Burundi: Where is the responsibility to protect?

Burundi is smouldering, but few seem to care, even its leaders. Dozens of dead bodies on Bujumbura’s streets are now a daily sight. Those in the provinces go uncounted and unreported.

Burundi is smouldering, but few seem to care, even its leaders. Dozens of dead bodies on Bujumbura’s streets are now a daily sight. Those in the provinces go uncounted and unreported.

Hundreds of people relocate every night to escape the killers prowling their neighbourhoods. Many more flee the country. Insecurity reigns.

Beyond expressing alarm, the world watches as these terrible things happen. True, the African Union has been voicing concern about the political and security situation in Burundi, but has done nothing more than that, except saying that it supports an East African Community initiative to help restore order to a partner state.

Uganda’s President Yoweri Museveni is supposed to be leading efforts to resolve the conflict. But not much progress has been seen and probably won’t be until after Uganda’s elections next February.

Which means that by then Burundi could have burst into flames and the fire will be difficult to put out.

If we are lucky, we may not get there.

The United Nations Security Council convened in New York yesterday to discuss the situation in Burundi. But don’t pin too much hope on the outcome of the meeting, if history is any indication of what to expect. Several things are likely to happen.

First, these diplomatic things take a long time to arrive at anything. There will be debates about whether the situation is really grave, and if they agree that it is, what to do about it, who to do it and when.

If and when this is settled, there will be further discussions on who will fund what, what materials are needed and how they will be procured, and so on.

A resolution will, of course, be passed. An ultimatum or simply a call for good behaviour to people to whom that sort of thing is an alien concept, will probably be issued.

In the meantime the fire will continue to burn. The death count will rise and the number of people fleeing the country will grow.

Second, we can expect a certain European country to be assigned the role of bringing order to Burundi because it is supposed to have better knowledge of the region.

That is how the diplomatic language will put it. But what they will be saying is that Burundi lies in that country’s sphere of influence. Yes, those spheres still exist, even with the assumed equality of nations and our supposed independence.

Third, that country might even go further and ask the other members of the Security Council to “request” it to intervene because it has the means, the interest and the ability to mobilise very quickly.

The other members, feeling a huge burden lifted off their shoulders and to ease their collective conscience, will likely acquiesce.

We have seen this before – in Rwanda – where French intervention followed this pattern and led to disastrous consequences.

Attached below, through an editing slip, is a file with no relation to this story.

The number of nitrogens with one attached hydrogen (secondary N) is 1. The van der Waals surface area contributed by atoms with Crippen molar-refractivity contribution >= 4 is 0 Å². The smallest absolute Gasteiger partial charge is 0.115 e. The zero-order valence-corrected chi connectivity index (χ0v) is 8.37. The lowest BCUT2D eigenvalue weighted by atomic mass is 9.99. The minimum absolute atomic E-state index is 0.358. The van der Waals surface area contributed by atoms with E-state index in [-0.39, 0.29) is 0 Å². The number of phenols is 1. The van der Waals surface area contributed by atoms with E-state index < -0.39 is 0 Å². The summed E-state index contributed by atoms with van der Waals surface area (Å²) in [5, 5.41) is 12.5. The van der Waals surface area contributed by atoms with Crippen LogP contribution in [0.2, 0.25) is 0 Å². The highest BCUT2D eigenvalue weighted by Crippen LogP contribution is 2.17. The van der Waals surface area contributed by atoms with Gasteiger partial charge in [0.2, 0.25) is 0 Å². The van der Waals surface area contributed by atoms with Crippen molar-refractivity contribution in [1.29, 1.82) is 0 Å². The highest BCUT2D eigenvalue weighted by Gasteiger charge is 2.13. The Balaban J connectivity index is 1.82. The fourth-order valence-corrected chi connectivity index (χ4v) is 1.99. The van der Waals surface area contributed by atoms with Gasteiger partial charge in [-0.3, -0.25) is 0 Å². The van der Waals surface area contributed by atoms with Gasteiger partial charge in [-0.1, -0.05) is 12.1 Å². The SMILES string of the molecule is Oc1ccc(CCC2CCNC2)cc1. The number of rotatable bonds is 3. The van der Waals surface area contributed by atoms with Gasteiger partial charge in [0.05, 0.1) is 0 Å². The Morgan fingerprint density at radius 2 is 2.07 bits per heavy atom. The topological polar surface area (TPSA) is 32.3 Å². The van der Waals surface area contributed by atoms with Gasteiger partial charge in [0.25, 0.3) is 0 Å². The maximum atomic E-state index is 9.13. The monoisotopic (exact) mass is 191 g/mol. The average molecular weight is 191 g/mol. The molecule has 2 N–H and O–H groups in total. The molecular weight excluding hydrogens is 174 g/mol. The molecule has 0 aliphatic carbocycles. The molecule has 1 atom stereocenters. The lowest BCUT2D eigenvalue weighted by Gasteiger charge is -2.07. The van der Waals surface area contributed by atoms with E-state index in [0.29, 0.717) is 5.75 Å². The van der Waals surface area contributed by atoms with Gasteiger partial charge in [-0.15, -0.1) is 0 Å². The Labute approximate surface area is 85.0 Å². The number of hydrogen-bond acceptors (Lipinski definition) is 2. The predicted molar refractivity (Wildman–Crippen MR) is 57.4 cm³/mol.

One hopes that after what happened in Rwanda, members of the UN Security Council are now wiser and will resist the pressure of one of them to be “invited” to get involved in Burundi. In any case, it would only complicate matters.

France is not neutral and has unfinished business in the region to be an honest broker.

But perhaps we precede ourselves and something might after all come out of the Security Council debate. We will wait and see. Still, there is a question that needs to be answered.

Why is it taking so long to arrest the situation in Burundi before the country burns itself to a failed state and the fire engulf the whole region?

In Libya, when Muammar Gaddafi threatened to kill the Libyans opposed to him like rats, the West was horrified at the prospect of a massacre (that’s how it appeared in public) and acted quickly to prevent it. They invoked a new principle in international relations - the responsibility to protect - quickly mobilised forces and attacked Gaddafi, and sent him to his maker earlier than he would have wished.

In Burundi, similar threats have been issued by the country’s leadership and have actually been carried out. The Speaker of the Senate, Reverien Ndikuriye, recently called on people to get to work (code for mass killing) and they would be rewarded with land (obviously from the people they would have killed).

Is that any different from Gaddafi’s threats to exterminate opponents like rats?

President Pierre Nkurunziza has not condemned the utterances of the Speaker of the Senate. That can only be interpreted as endorsement of the Speaker’s call to mass murder.

In spite of these obvious calls to massacre, we have not seen the invocation of the responsibility to protect principle. Why? Is it perhaps because there is no oil or other precious resources, and therefore the country is of no compelling strategic value?

But the principle to protect applies to people. Burundians are human beings, which is a compelling enough reason to protect them.

And so, as the international community dithers, the fire continues to burn in Burundi. Diplomatic and other niceties are clearly not helpful. Action is. Somebody needs to speak out, as President Kagame has done, and remind Burundi’s leaders of their role as the primary defenders of their citizens.

If they abdicate their moral and political responsibility, or breach it, the international community has the duty to protect the people of Burundi, even against their own government.



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